The First-Ever Movie Scene with a Total Solar Eclipse as the Backdrop

During the recent total solar eclipse in Chile, professional outdoor photographer Ted Hesser was on hand on an indie film shoot to help do something that had never been done before: capture a movie scene with totality as the backdrop.

Having captured viral photos of a climber in front of totality during the solar eclipse over the United States back in 2017, Hesser was brought in to consult (to help line up the shot) and to shoot still photos for the upcoming indie movie Nomad, directed by filmmaker Taron Lexton.

“The logistics, timing, and sheer blue-collar work required to make this happen was staggering,” Hesser tells PetaPixel. “From positioning, to camera rigging, to rehearsing, to wardrobe, to sound, to moving big boulders in a small rectangle so that the cinema cameras could move freely. It was a huge effort.

“All told it took a team of ten, 3 days of 12+ hours of prep to get it all dialed so that when totality happened, we were ready.”

But even with all that planning and preparation, you still have just a 2-minute window during which the moon is fully blocking the sun to get the perfect shot.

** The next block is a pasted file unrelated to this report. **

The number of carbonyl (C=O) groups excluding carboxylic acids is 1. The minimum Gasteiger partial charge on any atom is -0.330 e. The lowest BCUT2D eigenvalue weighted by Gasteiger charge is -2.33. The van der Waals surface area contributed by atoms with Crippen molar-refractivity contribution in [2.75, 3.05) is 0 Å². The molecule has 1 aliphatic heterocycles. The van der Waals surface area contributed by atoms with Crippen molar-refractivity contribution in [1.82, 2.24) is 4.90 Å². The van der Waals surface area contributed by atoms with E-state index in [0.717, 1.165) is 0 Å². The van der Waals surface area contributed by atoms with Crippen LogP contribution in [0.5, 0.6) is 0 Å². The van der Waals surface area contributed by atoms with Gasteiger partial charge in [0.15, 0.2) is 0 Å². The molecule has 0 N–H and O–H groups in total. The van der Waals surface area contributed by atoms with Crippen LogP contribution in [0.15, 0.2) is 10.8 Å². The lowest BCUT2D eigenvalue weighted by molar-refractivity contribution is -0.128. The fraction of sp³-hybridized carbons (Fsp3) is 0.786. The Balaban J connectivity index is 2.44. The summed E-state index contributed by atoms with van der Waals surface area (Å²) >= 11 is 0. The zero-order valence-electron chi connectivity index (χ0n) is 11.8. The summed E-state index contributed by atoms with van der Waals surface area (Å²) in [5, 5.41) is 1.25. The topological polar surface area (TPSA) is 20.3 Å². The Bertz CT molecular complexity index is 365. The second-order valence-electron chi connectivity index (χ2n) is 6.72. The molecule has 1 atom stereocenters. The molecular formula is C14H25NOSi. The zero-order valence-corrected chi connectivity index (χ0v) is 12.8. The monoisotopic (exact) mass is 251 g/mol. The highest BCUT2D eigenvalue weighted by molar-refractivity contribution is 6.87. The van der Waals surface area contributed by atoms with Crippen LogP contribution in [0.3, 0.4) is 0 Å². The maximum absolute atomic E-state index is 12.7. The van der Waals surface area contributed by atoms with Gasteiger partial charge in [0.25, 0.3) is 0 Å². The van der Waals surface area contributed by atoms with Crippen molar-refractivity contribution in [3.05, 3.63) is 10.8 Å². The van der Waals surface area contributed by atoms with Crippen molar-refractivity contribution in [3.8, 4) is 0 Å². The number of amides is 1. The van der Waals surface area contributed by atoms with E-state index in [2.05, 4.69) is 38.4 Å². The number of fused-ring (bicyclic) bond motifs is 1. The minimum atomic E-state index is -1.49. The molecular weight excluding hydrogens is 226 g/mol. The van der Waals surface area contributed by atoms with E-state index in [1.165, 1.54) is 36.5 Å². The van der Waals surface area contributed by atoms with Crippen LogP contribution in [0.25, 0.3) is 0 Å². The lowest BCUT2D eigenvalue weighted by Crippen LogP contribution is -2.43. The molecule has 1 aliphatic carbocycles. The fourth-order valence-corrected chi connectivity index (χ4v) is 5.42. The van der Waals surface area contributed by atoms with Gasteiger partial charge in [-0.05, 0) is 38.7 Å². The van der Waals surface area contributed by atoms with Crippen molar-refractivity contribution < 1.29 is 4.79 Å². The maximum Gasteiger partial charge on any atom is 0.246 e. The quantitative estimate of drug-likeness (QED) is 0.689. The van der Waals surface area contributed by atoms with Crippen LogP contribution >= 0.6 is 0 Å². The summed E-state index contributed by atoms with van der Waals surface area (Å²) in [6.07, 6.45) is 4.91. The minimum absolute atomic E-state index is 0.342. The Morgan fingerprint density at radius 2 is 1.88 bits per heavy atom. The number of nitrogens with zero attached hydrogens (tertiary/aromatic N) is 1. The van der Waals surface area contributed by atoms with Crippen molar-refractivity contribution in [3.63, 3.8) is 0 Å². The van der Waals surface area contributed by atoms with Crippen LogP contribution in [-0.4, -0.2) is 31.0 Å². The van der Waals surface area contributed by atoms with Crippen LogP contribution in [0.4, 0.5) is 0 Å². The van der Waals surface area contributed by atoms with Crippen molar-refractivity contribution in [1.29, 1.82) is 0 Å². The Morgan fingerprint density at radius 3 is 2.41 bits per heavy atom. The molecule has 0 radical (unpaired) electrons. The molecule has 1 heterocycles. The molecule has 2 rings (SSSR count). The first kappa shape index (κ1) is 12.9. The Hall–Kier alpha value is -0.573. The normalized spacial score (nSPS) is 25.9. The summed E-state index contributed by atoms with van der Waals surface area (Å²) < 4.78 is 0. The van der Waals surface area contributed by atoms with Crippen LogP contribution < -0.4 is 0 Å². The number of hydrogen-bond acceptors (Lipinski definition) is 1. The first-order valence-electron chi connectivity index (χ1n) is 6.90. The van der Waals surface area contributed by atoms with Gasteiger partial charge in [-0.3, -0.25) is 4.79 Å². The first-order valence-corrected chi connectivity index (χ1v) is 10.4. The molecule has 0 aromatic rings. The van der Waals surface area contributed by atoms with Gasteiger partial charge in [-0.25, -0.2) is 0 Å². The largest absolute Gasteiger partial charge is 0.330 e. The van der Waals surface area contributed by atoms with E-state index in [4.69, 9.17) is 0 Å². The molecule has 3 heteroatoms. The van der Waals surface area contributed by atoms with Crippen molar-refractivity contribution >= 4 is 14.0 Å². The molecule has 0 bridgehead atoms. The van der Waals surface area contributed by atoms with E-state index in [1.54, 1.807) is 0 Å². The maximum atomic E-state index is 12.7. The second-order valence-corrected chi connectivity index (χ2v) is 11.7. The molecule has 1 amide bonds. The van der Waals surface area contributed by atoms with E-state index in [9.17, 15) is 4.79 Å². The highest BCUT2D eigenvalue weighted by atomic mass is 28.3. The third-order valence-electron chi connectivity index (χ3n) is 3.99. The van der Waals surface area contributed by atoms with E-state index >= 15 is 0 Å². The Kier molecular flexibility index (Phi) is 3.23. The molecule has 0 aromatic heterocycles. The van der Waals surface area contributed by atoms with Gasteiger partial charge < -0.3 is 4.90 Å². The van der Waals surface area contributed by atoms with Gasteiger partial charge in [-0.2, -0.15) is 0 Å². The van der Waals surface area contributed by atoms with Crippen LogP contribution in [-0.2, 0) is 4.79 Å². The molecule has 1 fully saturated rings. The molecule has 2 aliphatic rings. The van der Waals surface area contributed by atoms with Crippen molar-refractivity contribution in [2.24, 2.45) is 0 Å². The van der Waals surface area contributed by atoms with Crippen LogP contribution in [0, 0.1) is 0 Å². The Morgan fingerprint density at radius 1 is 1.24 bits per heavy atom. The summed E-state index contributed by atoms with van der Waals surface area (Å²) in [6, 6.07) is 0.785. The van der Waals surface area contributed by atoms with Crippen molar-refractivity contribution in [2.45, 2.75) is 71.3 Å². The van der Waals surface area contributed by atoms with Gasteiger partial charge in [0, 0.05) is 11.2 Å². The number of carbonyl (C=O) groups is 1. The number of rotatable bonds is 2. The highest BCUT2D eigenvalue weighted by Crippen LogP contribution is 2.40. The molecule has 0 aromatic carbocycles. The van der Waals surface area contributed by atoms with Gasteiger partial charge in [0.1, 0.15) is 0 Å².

“It still felt like a coin toss as to whether we would nail it,” Hesser says. “Totality was so hectic. During the 2 minutes of totality, we set up 3-4 shots over the length of about a football field, on uneven cactus-strewn land, running in the dark with massive tripods and an Arri Alexa LF camera with a 1500mm cinema lens.

“The camera actually fell off the tripod at one point but was caught or held on to by someone moving it. Basically, all things told, we pulled this shoot off by the skin of our teeth.”

For his still photos, Hesser had to make some split-second adjustments with his camera, Nikon 500mm f/5.6 lens, and 2x teleconverter as totality arrived.

“Murphy’s law in full effect, my tripod actually broke right at totality,” Hesser says. “So I went hand-held in a split-second decision. I also had a 2x teleconverter on a Nikon 500mm f/5.6 prime lens but decided that I wanted to use a higher aperture in the moment to have more striking sun flares. The 2x teleconverter was creating weird artifacts so I took that off rather quickly as well.

“All of this happened while constantly running backwards and repositioning. We were repositioning our actors a half-mile away by radio as well. It was hectic!”

If you like these eclipse photos, keep your eye out for the release of Nomad — Hesser says the scene the crew captured is “one-of-a-kind” and “mind-blowing.”

Source of the article – PetaPixel

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